Consequences of different ligands on the structure of Copper (II) coordination complexes

Tinku Saroha, Anirban Deb, Muneer Alam, Meenu Sharma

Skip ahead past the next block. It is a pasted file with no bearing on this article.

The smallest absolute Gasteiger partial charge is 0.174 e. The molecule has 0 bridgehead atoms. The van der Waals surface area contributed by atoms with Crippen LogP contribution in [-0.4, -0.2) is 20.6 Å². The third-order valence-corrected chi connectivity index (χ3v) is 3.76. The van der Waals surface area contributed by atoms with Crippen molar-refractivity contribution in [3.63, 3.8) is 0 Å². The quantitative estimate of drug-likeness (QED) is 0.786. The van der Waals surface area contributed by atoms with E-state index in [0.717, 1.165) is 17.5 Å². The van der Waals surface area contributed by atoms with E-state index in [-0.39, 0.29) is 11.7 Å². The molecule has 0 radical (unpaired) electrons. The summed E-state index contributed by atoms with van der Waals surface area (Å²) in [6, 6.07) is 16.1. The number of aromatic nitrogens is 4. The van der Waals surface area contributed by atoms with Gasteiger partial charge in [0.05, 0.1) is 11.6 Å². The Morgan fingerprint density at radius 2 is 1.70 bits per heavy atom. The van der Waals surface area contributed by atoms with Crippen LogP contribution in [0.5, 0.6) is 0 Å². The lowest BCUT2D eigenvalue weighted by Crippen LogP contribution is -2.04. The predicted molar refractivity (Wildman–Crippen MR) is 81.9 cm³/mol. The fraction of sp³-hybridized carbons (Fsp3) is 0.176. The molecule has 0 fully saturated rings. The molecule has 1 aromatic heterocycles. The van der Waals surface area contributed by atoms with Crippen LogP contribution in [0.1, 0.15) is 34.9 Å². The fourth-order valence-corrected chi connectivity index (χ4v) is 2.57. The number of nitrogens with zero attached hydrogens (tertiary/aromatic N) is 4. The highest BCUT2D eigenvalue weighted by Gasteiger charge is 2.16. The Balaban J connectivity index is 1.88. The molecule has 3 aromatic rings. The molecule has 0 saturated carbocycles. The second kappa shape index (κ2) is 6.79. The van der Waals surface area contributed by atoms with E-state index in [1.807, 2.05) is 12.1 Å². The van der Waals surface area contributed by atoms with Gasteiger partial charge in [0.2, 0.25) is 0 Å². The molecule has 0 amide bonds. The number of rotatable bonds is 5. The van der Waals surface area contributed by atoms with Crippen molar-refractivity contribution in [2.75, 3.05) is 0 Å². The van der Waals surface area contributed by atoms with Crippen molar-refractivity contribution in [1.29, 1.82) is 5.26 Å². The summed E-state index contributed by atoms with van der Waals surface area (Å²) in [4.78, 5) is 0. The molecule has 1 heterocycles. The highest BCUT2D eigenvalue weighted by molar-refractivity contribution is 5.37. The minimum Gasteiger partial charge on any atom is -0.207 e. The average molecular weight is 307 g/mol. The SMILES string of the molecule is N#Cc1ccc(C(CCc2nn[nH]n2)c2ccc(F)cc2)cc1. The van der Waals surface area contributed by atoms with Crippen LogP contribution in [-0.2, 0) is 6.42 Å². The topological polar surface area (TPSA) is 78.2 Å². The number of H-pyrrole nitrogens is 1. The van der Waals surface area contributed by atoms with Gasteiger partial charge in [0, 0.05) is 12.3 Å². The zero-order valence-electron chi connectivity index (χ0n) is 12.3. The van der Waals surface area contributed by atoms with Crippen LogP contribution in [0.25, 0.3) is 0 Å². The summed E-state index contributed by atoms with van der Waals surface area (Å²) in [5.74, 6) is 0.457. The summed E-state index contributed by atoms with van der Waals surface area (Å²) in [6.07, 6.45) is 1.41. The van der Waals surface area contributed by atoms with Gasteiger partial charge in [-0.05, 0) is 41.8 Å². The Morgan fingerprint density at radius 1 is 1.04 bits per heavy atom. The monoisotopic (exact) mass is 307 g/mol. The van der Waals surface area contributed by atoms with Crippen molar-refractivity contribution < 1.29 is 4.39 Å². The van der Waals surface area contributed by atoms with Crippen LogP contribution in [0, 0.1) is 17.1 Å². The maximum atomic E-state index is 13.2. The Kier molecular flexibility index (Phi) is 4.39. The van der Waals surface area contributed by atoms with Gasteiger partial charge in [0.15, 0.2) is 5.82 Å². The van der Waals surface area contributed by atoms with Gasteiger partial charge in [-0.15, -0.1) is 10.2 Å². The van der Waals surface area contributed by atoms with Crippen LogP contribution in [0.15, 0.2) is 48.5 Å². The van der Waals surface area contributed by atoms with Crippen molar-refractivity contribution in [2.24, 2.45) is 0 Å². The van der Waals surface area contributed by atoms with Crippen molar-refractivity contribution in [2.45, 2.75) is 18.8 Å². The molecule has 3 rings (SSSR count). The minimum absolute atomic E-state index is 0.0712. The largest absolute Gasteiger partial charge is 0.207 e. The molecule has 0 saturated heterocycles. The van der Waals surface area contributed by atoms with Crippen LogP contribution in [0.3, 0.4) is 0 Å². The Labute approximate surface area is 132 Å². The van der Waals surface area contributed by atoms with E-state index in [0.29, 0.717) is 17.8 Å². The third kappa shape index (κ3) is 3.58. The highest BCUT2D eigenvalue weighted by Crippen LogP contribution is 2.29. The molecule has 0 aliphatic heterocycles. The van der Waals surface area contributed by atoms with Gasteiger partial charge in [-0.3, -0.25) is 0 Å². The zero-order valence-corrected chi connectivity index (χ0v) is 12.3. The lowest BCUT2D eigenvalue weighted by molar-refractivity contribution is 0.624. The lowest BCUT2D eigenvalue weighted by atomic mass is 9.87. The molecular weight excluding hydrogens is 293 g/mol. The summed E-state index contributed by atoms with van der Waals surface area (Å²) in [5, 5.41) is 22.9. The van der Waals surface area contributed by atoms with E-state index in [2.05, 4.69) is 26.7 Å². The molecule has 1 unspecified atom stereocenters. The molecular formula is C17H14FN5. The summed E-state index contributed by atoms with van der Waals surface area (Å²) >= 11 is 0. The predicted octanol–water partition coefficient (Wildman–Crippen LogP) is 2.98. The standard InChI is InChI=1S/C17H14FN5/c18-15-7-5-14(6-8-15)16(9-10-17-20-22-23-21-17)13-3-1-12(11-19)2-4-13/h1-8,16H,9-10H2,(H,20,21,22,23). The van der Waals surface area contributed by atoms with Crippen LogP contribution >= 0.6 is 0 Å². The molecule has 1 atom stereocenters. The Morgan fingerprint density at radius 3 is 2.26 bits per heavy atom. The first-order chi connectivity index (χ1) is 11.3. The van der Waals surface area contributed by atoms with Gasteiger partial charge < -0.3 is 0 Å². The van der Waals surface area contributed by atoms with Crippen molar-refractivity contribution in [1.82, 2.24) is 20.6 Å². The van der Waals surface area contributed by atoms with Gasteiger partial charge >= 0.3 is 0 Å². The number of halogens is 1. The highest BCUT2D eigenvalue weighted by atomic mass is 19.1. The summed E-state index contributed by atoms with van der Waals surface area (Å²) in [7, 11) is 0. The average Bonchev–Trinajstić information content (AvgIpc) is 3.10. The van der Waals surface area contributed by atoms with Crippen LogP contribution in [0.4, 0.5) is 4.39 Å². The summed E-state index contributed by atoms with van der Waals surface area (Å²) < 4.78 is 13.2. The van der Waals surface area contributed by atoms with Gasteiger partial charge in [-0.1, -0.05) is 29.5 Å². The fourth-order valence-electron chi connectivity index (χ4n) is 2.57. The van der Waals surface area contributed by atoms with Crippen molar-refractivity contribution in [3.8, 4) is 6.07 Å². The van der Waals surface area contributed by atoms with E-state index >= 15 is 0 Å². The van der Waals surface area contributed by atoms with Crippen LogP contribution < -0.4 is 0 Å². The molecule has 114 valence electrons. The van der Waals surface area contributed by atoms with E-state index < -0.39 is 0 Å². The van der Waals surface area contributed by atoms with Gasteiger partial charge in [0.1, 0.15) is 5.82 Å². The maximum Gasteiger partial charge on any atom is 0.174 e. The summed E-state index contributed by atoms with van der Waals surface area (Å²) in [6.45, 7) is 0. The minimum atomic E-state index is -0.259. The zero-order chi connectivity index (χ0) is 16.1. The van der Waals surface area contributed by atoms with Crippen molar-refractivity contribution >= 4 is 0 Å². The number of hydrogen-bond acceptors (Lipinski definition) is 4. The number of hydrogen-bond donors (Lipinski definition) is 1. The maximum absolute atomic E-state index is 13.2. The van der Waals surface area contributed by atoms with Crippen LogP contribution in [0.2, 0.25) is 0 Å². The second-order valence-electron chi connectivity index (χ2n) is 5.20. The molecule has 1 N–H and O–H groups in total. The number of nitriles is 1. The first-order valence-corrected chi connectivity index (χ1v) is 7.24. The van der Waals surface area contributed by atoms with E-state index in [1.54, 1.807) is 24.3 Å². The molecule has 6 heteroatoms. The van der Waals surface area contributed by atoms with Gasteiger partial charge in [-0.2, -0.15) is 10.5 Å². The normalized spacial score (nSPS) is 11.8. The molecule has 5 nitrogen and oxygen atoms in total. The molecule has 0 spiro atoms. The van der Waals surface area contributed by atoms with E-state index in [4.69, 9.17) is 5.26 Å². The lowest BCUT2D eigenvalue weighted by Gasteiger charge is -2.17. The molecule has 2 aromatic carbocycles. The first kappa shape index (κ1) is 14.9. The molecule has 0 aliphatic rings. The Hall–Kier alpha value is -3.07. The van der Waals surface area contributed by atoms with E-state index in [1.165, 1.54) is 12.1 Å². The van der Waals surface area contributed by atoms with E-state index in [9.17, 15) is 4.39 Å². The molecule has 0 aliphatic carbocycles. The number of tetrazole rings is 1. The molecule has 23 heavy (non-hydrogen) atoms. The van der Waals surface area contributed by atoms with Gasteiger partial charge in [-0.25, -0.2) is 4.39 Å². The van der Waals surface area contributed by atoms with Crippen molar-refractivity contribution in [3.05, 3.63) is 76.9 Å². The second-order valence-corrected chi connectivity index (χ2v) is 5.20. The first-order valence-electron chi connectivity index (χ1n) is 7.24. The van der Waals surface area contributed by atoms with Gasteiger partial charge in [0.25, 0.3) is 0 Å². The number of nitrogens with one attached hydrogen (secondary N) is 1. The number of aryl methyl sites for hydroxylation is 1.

Coordination chemistry is a branch of chemistry deals with the study of complex formed by transition metal on ligating with ions, atoms and molecules which has tendency to donate pair of electrons to the transition metal [1]. Coordination chemistry gained particular attention because of their versatile applications such as medicinal properties, magnetic properties, optical properties, catalytic properties etc. Coordination complexes are colored compounds as the electrons present in d-orbitals of transition metal has the tendency to interact with the electron cloud of the ligand in such a manner so that the degenerate d-orbitals of transition metal become non-degenerate i.e split into two levels t2g and eg depending upon the geometry of the complex, oxidation state of the metal and nature of the ligands. Copper (II) complexes are of various applications as copper metal has large abundance in nature, important mineral required by human body, its importance in various fields of research, significantly different geometries, because of its d9 system etc. Significantly different geometries of copper (II) coordination complexes arise mainly due to the Jahn Teller distortion, which plays a crucial role in the exchange interactions in copper (II) coordination complexes.

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